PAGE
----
What approaches do you use?
Click below for descriptions
Learn more about types of therapy
Cognitive Behavioral (CBT)
Trauma Sensitive yoga
Sound and Guided Meditation
What is Collaborative Wellness?
Working together with other professionals in community with me is central to my practice.
This includes peronsal fitness trainers, massage therapists, doulas, energy workers, spiritual experts, and other mental health professionals for family, relationship/marriage counseling.
Therapy/Counseling can be wrapped with other resources and supports. This list is not exhaustive but can be a support to you or someone you know.
Psychoeducation info provided here can give you insight to what you’re experiencing and guide you to reaching out to the best professional for your specialized needs.
Fitness Personal Training
Substance Abuse Help
SNAP benefits for Georgia
Georgia Psychiatric Hospitals
Non-Suicidal Self Harm
Good Faith Estimate
Beginning January 1, 2022, federal laws regulating client care have been updated to include the “No Surprises” Act. This Act requires health care practitioners to provide current and potential clients a “Good Faith Estimate” (GFE) on the cost of treatment.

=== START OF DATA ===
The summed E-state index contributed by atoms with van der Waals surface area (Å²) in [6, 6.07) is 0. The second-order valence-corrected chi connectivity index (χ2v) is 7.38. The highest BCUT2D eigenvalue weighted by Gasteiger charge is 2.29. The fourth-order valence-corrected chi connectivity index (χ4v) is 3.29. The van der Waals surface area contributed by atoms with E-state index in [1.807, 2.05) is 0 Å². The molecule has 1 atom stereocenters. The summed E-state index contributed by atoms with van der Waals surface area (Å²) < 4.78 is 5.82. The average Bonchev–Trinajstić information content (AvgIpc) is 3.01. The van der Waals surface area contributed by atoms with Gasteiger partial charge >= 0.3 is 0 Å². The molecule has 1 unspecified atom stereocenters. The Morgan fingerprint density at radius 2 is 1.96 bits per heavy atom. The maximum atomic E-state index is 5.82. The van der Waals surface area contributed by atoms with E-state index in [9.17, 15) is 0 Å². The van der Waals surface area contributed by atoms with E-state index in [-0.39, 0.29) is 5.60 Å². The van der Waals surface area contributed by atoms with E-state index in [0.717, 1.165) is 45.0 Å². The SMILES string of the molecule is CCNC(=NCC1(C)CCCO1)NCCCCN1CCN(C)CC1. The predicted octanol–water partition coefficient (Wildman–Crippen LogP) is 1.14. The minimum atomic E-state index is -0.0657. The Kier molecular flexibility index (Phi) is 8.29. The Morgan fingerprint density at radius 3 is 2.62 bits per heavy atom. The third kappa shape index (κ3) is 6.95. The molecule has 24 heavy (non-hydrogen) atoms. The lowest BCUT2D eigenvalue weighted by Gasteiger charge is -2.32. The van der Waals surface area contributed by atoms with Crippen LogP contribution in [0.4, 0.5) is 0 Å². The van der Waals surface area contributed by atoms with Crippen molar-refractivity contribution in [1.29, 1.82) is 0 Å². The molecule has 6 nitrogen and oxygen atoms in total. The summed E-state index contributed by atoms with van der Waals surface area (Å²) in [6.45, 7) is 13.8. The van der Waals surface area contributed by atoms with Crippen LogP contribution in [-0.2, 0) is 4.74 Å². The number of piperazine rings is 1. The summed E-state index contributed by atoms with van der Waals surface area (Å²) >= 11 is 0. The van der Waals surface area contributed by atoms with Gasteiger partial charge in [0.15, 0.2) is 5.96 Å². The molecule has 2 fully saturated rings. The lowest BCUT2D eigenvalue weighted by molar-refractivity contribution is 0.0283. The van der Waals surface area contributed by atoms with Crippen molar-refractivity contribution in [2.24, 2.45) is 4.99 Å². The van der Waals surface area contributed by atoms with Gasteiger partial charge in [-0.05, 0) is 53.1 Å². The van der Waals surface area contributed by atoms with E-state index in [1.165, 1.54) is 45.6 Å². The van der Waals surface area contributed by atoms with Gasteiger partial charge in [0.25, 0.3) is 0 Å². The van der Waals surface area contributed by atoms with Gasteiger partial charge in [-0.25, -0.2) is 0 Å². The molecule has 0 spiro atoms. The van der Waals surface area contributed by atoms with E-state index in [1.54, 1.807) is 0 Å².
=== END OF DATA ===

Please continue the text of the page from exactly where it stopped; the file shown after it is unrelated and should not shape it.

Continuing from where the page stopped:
This new regulation is designed to provide transparency to patients regarding their expected medical expenses and to protect them from surprises when they receive their medical bills. It allows patients to understand how much their health care will cost before they receive services.
There are a number of factors that make It challenging to provide an estimate on how long it will take for a client to complete therapeutic treatment, and much depends on the individual client and their goals in seeking therapy. Some clients are satisfied with a reduction in symptoms while others continue longer because it feels beneficial to do so. Others begin to schedule less frequently, and may continue to come in for “tune ups” or when issues arise. Ultimately, as the client, it is your decision when to stop therapy.
I have provided here my typical and current session full fees, projected for a 12 month period with differing levels of sessions scheduled.
Good Faith Estimate Details for Individual Clients
Individual 50 minute session-$175/session
Weekly 50 minute sessions for 50 weeks $8750
Bi-weekly 50 minute sessions for 50 weeks $4375